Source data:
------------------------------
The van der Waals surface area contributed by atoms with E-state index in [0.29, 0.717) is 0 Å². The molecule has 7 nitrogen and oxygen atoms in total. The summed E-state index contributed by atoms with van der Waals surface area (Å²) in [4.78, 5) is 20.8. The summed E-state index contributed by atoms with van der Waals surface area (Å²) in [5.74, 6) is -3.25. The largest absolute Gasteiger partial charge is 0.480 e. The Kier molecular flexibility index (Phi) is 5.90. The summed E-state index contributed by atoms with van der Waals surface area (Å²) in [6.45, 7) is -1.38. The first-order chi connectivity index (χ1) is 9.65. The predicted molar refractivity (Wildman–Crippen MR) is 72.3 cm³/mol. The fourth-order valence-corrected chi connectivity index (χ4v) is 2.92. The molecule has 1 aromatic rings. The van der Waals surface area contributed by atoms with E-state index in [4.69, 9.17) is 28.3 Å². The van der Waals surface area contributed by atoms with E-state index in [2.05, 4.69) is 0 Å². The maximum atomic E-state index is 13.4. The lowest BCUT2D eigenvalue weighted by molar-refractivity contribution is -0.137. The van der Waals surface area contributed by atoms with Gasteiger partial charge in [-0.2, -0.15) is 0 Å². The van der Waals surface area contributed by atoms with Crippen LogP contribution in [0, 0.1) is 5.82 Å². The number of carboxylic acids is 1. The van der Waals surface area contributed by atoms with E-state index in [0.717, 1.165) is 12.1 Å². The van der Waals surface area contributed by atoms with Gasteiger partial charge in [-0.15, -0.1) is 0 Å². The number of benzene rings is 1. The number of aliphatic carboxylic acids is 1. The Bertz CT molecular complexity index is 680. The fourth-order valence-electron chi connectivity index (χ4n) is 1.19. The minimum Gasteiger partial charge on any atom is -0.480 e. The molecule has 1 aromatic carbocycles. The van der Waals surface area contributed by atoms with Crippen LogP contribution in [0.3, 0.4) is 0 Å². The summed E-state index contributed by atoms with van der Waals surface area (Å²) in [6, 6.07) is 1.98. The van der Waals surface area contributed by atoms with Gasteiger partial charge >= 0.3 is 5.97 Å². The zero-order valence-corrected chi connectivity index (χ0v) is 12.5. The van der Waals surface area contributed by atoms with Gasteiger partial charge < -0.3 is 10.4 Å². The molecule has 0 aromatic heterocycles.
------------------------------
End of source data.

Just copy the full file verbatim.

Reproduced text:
The van der Waals surface area contributed by atoms with E-state index in [0.29, 0.717) is 0 Å². The molecule has 7 nitrogen and oxygen atoms in total. The summed E-state index contributed by atoms with van der Waals surface area (Å²) in [4.78, 5) is 20.8. The summed E-state index contributed by atoms with van der Waals surface area (Å²) in [5.74, 6) is -3.25. The largest absolute Gasteiger partial charge is 0.480 e. The Kier molecular flexibility index (Phi) is 5.90. The summed E-state index contributed by atoms with van der Waals surface area (Å²) in [6.45, 7) is -1.38. The first-order chi connectivity index (χ1) is 9.65. The predicted molar refractivity (Wildman–Crippen MR) is 72.3 cm³/mol. The fourth-order valence-corrected chi connectivity index (χ4v) is 2.92. The molecule has 1 aromatic rings. The van der Waals surface area contributed by atoms with E-state index in [4.69, 9.17) is 28.3 Å². The van der Waals surface area contributed by atoms with E-state index in [2.05, 4.69) is 0 Å². The maximum atomic E-state index is 13.4. The lowest BCUT2D eigenvalue weighted by molar-refractivity contribution is -0.137. The van der Waals surface area contributed by atoms with Gasteiger partial charge in [-0.2, -0.15) is 0 Å². The van der Waals surface area contributed by atoms with Crippen LogP contribution in [0, 0.1) is 5.82 Å². The number of carboxylic acids is 1. The van der Waals surface area contributed by atoms with E-state index in [0.717, 1.165) is 12.1 Å². The van der Waals surface area contributed by atoms with Gasteiger partial charge in [-0.15, -0.1) is 0 Å². The number of benzene rings is 1. The number of aliphatic carboxylic acids is 1. The Bertz CT molecular complexity index is 680. The fourth-order valence-electron chi connectivity index (χ4n) is 1.19. The minimum Gasteiger partial charge on any atom is -0.480 e. The molecule has 1 aromatic carbocycles. The van der Waals surface area contributed by atoms with Crippen LogP contribution in [0.3, 0.4) is 0 Å². The summed E-state index contributed by atoms with van der Waals surface area (Å²) in [6, 6.07) is 1.98. The van der Waals surface area contributed by atoms with Gasteiger partial charge >= 0.3 is 5.97 Å². The zero-order valence-corrected chi connectivity index (χ0v) is 12.5. The van der Waals surface area contributed by atoms with Gasteiger partial charge < -0.3 is 10.4 Å². The molecule has 0 aromatic heterocycles.